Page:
Usinga Veblenian analysis, John Henry, Research Scholar, argues that in the absence of a Job Guarantee program, the normal functioning of a modern capitalist economy is unlikely to satisfy the requirements of the provisioning process necessary to allow a viable social organization. Beyond the issue of unemployment, a host of other concerns can at least partially be addressed with such a program. >> Read complete text (pdf)
Mark Peacock

Market Processes and the Ethics of Consumption (Mark Peacock)

Consumers are often implicated in upholding unjust economic practices that arise when they purchase commodities produced in ethically unacceptable ways. Consumers are, however, ignorant about the production of many of the commodities they buy, and so they often unwittingly consume such products. Mark Peacock, Research Scholar, asks whether consumers are culpable for their ignorance about the commodities they purchase. >> Read complete text (PDF)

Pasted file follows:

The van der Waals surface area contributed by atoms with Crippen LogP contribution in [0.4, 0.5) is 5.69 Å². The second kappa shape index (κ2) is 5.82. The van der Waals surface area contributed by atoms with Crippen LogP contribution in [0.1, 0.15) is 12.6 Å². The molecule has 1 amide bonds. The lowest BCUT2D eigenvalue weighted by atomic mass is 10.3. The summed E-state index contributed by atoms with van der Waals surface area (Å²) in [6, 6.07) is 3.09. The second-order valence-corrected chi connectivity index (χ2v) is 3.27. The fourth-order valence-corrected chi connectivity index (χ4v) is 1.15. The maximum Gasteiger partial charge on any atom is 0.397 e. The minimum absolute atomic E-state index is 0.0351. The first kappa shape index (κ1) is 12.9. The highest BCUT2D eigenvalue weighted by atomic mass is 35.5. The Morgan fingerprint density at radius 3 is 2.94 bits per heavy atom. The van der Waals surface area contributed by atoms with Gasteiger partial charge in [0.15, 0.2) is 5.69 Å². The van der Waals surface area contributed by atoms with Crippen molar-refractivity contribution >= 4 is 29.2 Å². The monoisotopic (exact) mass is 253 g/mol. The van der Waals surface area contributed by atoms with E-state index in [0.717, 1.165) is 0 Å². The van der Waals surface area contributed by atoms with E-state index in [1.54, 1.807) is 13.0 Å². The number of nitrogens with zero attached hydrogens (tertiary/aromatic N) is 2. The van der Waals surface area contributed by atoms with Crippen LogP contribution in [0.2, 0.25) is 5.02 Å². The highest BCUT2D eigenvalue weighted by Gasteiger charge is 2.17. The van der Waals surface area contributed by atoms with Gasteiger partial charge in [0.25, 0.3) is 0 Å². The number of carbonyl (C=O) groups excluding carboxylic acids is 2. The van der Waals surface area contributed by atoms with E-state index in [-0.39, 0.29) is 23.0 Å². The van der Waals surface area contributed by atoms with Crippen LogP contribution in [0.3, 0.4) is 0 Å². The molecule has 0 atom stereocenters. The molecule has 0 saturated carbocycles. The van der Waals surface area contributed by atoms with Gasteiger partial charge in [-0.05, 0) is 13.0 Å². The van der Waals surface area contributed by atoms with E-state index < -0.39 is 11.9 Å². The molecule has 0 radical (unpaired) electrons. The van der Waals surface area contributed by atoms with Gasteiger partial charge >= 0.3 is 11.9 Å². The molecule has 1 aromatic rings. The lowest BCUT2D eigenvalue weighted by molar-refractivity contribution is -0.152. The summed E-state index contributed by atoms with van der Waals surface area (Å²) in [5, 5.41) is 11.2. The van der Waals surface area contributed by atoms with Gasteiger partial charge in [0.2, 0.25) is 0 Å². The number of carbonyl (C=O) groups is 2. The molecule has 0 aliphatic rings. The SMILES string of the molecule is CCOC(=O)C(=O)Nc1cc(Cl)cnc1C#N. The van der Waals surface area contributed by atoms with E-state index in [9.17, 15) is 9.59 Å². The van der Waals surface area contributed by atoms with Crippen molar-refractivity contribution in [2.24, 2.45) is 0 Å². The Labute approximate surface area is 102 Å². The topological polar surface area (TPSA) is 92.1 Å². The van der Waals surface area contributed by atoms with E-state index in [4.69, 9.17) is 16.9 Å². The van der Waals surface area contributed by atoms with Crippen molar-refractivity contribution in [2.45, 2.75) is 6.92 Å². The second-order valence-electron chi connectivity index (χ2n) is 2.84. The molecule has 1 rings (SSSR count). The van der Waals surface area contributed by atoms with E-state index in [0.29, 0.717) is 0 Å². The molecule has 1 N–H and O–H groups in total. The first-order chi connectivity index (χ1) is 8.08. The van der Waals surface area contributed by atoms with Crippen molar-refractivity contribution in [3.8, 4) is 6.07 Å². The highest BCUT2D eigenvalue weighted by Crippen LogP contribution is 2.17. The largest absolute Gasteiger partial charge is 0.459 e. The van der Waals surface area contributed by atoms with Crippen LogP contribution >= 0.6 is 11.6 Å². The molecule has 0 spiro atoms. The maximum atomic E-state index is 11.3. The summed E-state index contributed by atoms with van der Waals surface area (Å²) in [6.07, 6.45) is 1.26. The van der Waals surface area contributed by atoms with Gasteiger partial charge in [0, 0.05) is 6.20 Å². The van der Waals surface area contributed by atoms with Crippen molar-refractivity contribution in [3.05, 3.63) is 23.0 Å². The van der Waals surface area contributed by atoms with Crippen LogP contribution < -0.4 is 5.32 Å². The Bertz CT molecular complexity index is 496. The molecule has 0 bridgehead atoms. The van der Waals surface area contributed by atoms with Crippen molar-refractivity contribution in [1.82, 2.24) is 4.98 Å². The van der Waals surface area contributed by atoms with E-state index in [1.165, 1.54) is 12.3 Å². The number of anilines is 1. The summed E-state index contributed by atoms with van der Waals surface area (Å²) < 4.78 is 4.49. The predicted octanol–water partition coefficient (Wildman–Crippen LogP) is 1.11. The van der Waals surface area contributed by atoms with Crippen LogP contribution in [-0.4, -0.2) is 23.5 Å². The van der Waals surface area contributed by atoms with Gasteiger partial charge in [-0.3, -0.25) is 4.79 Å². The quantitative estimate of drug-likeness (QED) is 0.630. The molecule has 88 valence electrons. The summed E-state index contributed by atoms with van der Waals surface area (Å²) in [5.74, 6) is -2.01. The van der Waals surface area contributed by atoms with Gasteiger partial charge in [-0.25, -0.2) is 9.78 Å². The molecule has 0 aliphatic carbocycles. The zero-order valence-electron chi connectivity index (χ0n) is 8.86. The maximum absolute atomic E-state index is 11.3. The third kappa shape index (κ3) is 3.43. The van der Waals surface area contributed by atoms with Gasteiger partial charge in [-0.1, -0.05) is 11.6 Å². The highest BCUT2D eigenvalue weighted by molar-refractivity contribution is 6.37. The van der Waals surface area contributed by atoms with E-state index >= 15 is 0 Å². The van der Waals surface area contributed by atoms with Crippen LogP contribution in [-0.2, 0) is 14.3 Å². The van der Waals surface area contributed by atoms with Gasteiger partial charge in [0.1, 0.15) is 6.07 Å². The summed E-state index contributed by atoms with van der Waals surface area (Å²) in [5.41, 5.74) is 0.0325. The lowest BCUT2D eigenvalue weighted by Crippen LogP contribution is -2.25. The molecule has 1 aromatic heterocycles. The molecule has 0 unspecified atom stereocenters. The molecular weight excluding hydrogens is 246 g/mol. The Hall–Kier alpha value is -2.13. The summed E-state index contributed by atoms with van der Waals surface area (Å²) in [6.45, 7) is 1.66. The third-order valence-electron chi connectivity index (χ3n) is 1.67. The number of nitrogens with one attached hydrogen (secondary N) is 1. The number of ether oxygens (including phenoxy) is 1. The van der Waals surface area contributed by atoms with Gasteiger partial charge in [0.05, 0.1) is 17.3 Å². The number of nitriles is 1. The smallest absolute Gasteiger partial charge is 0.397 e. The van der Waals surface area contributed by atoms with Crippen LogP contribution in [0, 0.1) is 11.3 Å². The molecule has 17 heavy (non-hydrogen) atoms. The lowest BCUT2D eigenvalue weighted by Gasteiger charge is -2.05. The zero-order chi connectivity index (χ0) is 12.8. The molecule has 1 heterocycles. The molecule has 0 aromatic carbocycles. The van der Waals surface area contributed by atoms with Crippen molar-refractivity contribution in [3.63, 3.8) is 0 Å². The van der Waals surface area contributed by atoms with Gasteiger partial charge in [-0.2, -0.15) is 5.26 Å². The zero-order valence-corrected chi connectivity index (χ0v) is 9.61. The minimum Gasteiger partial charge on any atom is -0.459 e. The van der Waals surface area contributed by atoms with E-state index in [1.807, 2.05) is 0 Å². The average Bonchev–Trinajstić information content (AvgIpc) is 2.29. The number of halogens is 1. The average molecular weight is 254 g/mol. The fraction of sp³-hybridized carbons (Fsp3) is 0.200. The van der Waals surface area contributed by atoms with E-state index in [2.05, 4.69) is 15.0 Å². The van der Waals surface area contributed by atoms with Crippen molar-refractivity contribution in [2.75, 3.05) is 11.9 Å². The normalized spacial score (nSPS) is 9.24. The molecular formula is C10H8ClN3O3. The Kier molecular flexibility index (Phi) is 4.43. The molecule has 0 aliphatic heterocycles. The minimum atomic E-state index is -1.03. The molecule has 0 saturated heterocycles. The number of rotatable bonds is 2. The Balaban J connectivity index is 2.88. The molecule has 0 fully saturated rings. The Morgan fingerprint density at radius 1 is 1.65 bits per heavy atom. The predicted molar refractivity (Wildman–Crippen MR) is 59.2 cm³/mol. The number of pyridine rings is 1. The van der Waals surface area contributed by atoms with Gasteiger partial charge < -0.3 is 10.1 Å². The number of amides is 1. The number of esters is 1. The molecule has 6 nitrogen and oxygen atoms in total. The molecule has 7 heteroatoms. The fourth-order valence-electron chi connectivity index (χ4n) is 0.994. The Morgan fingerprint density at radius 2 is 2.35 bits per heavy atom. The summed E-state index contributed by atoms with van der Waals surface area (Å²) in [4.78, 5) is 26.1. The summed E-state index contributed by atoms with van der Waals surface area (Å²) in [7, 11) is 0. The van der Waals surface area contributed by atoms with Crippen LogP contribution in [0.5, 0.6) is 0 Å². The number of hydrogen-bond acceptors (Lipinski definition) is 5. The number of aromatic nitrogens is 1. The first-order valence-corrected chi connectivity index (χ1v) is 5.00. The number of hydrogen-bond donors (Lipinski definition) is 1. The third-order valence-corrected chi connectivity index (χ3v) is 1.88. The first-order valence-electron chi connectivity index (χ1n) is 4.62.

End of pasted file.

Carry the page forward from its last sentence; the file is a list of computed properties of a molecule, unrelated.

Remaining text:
James Cypher

The Double Economic Bubbles of the 21st Century: An End of the "American" Dream? (James Cypher)

From the stock market crash, to the housing market collapse, the burst of the financial bubble has had a tremendous impact on the U.S. economy. James Cypher, Research Scholar, argues that the "American" dream has become merely a mirage for tens of millions of U.S. households who once saw it as their legitimate destiny. >> Read complete text (pdf)
Olafur Margeirsson

Foreign Direct Investment: A Focused Literature Review (Olafur Margeirsson)

Foreign Direct Investment can be a tool for many developing countries to boost economic efficiency. However, Olafur Margeirsson, Research Fellow, argues that it can also have costly consequences detrimental to development.  He discusses the literature of the subject, as well as his own thoughts on the downfalls of Foreign Direct Investment.
>> Read complete text (pdf)

Oren Levin-Waldman

Taylorism, Efficiency, and the Minimum Wage: Implications for a High Road Economy (Oren M. Levin-Waldman)

Refocusing the argument of minimum wage back onto the essence of the existence of the minimum wage, Oren M. Levin-Waldman, Research Scholar, addresses the question of how we want our society to be. Through CPS data, he analyzes today's working class of unskilled workers and argues the efficiency wage theory proposed by Frederick Winslow Taylor could be applied to the unskilled workers of the modern day. >> Read complete text (pdf)
Scott T. Fullwiler

Sustainable Finance: Building a More General Theory of Finance (Scott T. Fullwiler)